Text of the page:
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A display of a series of skeletons showing the evolution of humans at the Peabody Museum, New Haven, Conn., circa 1935.
Hulton Archive/Getty Images
A new national survey showing that the share of Republicans who believe in evolution has tumbled from 54 to 43 percent over the past four years comes at an inopportune time.
The Pew Research poll suggests that the GOP, already struggling with an identity crisis and facing ferocious internal battles, is out of sync on the issue with independents and young voters, who are far more likely to believe in the science of evolution than their forebears.
(The survey showed that 68 percent of adults between the ages of 18 and 29 believe that humans have evolved over time; less than half of those ages 65 and older share that belief. Two-thirds of independent voters also believe humans have evolved over time.)
But just how politically significant is the finding, which shows that the evolution belief gap between Republicans and Democrats has since 2009 grown from 10 percentage points to 24 points?
For partisan critics eager to paint the GOP as anti-science, the results feed a well-tended narrative that includes a similar and growing partisan divide on global warming. Pew survey results released in October showed that 46 percent of Republicans said there was "no solid evidence" the earth is warming; just 26 percent of Democrats shared that view.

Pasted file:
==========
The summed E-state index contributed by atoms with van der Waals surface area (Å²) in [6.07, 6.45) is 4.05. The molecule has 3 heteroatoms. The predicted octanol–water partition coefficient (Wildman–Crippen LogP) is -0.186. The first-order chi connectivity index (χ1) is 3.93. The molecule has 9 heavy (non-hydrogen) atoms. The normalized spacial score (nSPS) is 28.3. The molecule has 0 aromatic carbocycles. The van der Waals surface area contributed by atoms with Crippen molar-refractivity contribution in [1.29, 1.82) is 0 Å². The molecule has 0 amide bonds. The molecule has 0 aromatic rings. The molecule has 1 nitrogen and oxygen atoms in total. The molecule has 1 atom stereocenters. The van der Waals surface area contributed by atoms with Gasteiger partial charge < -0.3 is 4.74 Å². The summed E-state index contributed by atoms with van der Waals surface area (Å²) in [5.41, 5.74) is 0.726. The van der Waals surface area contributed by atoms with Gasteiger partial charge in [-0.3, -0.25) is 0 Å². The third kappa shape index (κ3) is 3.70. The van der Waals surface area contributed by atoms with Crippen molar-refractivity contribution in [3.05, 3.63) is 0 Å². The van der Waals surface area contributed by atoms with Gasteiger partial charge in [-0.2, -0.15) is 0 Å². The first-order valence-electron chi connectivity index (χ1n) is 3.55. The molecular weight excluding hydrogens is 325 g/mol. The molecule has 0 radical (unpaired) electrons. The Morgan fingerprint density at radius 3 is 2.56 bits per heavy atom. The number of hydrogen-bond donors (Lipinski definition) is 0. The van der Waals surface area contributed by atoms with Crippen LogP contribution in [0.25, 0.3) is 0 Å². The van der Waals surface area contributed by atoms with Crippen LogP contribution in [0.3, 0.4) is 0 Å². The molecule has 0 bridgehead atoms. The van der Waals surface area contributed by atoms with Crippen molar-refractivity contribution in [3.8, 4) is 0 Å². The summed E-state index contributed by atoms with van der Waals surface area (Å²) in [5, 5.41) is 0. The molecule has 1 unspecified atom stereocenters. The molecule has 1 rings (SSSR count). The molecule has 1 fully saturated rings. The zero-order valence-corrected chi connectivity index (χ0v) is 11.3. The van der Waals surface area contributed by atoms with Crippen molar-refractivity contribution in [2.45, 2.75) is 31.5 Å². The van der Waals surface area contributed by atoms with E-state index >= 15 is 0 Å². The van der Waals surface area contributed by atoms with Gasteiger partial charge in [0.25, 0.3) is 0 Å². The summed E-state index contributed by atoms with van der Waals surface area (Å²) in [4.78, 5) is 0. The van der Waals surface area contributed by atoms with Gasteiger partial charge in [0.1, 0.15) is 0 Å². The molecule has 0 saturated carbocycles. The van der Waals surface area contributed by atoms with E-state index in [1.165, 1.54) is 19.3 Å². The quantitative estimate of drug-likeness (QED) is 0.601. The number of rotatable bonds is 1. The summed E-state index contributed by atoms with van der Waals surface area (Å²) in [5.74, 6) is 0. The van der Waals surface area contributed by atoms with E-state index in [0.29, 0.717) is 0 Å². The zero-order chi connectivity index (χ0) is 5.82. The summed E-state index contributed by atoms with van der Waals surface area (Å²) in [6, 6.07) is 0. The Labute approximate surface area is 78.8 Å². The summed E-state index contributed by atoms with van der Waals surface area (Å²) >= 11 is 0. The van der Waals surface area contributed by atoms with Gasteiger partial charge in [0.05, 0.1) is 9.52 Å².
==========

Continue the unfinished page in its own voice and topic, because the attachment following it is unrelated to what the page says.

For Republican strategists like Whit Ayres, however, the evolution results are politically insignificant. More than anything, he says, it reflects the trend of both parties gravitating toward their more extreme wings, which, in the GOP, includes evangelical Christians. He argues that it is unlikely to define the GOP negatively or otherwise in any sustaining way.
"It's not a particularly surprising result, especially if you follow Gallup data on how Americans interpret the Bible," says Ayres, of North Star Opinion Research. "There's a significant minority of Americans who believe that the Bible is the actual true word of God."
That minority, according to Gallup's 2011 survey, is 30 percent of all Americans, a percentage that's been fairly consistent for more than two decades. The number tracks closely with Pew's new evolution results, which showed that 33 percent of all adults surveyed said they do not believe that humans evolved.
However, Pew experts note that differences in religious commitment and beliefs between political parties don't fully explain the partisan divide.
"White evangelical Protestants — that's not what's going on in terms of the growth in the partisan gap," says Cary Funk, senior researcher at the Pew Research Center's Religion & Public Life Project.
The results suggest, she says, the increasing politicization of issues relating to science.
"There have been changes in who Republicans are," she says, "but those changes mostly took place before 2009" when Pew last conducted a survey on evolution beliefs.